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Mediterranean Diet: Choose This Heart-Healthy Diet Option

The Mediterranean diet is a heart-healthy eating plan combining elements of Mediterranean-style cooking

by Mayo Clinic Staff

If you’re looking for a heart-healthy eating plan, the Mediterranean diet might be right for you. The Mediterranean diet incorporates the basics of healthy eating — plus a splash of flavorful olive oil and perhaps a glass of red wine — among other components characterizing the traditional cooking style of countries bordering the Mediterranean Sea.

Most healthy diets include fruits, vegetables, fish and whole grains, and limit unhealthy fats. While these parts of a healthy diet remain tried-and-true, subtle variations or differences in proportions of certain foods may make a difference in your risk of heart disease.

Benefits of the Mediterranean diet

Research has shown that the traditional Mediterranean diet reduces the risk of heart disease. In fact, a recent analysis of more than 1.5 million healthy adults demonstrated that following a Mediterranean diet was associated with a reduced risk of overall and cardiovascular mortality, a reduced incidence of cancer and cancer mortality, and a reduced incidence of Parkinson’s and Alzheimer’s diseases.

For this reason, most if not all major scientific organizations encourage healthy adults to adapt a style of eating like that of the Mediterranean diet for prevention of major chronic diseases.

Healthy fats

The focus of the Mediterranean diet isn’t on limiting total fat consumption, but rather to make wise choices about the types of fat you eat. The Mediterranean diet discourages saturated fats and hydrogenated oils (trans fats), both of which contribute to heart disease.

The Mediterranean diet features olive oil as the primary source of fat. Olive oil provides monounsaturated fat — a type of fat that can help reduce LDL cholesterol levels when used in place of saturated or trans fats. “Extra-virgin” and “virgin” olive oils — the least processed forms — also contain the highest levels of the protective plant compounds that provide antioxidant effects.

Monounsaturated fats and polyunsaturated fats, such as canola oil and some nuts, contain the beneficial linolenic acid (a type of omega-3 fatty acid). Omega-3 fatty acids lower triglycerides, decrease blood clotting, are associated with decreased sudden heart attack, improve the health of your blood vessels, and help moderate blood pressure. Fatty fish — such as mackerel, lake trout, herring, sardines, albacore tuna and salmon — are rich sources of omega-3 fatty acids. Fish is eaten on a regular basis in the Mediterranean diet.

Putting it all together

The Mediterranean diet is a delicious and healthy way to eat. Many people who switch to this style of eating say they’ll never eat any other way. Here are some specific steps to get you started:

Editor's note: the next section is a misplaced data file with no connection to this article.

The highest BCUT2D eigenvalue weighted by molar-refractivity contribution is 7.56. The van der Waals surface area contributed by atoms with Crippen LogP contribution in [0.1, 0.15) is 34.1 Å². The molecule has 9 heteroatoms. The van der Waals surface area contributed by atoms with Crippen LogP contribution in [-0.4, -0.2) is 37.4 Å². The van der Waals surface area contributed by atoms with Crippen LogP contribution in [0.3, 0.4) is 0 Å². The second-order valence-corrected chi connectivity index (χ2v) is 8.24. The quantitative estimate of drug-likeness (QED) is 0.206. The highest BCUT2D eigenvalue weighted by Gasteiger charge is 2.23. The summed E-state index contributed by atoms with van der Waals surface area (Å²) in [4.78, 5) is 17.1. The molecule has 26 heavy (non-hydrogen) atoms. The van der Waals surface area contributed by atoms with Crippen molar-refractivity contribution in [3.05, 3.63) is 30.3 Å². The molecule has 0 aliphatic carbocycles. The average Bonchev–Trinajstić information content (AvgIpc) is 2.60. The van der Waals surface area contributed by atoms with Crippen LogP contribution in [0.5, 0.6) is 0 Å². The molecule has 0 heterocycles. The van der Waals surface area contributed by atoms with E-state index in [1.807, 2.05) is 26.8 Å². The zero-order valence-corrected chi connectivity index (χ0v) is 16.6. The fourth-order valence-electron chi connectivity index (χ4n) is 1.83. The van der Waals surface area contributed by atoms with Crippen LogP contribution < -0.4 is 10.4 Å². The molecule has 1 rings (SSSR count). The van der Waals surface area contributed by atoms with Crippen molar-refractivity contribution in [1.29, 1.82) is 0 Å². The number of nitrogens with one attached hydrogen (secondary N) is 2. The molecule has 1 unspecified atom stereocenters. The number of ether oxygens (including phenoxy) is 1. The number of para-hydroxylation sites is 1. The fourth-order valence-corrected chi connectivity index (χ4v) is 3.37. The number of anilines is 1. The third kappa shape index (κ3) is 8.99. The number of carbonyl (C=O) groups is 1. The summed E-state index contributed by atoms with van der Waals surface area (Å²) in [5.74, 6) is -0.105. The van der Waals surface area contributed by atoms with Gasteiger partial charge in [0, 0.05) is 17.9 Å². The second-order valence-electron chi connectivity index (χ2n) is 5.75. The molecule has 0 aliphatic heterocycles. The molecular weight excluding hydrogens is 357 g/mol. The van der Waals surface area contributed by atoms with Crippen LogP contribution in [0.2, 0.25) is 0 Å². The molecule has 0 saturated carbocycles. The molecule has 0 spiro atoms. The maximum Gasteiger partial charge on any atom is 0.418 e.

• Eat your veggies and fruits — and switch to whole grains. An abundance and variety of plant foods should make up the majority of your meals. They should be minimally processed, and try to purchase them when they’re in season. Strive for seven to 10 servings a day of veggies and fruits. Switch to whole-grain bread and cereal, and begin to eat more whole-gain rice and pasta products. Keep baby carrots, apples and bananas on hand for quick, satisfying snacks. Fruit salads are a wonderful way to eat a variety of healthy fruit.
  • Go nuts. Keep almonds, cashews, pistachios and walnuts on hand for a quick snack. Choose natural peanut butter, rather than the kind with hydrogenated fat added. Try tahini (blended sesame seeds) as a dip or spread for bread.
  • Pass on the butter. Try olive or canola oil as a healthy replacement for butter or margarine. Use it in cooking. After cooking pasta, add a touch of olive oil, some garlic and green onions for flavoring. Dip bread in flavored olive oil or lightly spread it on whole-grain bread for a tasty alternative to butter. Try tahini (blended sesame seeds) as a dip or spread for bread too.
  • Spice it up. Herbs and spices make food tasty and are also rich in health-promoting substances. Season your meals with herbs and spices rather than salt.
  • Go fish. Eat fish once or twice a week. Fresh or water-packed tuna, salmon, trout, mackerel and herring are healthy choices. Grilled fish tastes good and requires little cleanup. Avoid fried fish, unless it’s sauteed in a small amount of canola oil.
  • Rein in the red meat. Substitute fish and poultry for red meat. When eaten, make sure it’s lean and keep portions small (about the size of a deck of cards). Also avoid sausage, bacon and other high-fat meats.
  • Choose low-fat dairy. Limit higher fat dairy products such as whole or 2 percent milk, cheese and ice cream. Switch to skim milk, fat-free yogurt and low-fat cheese.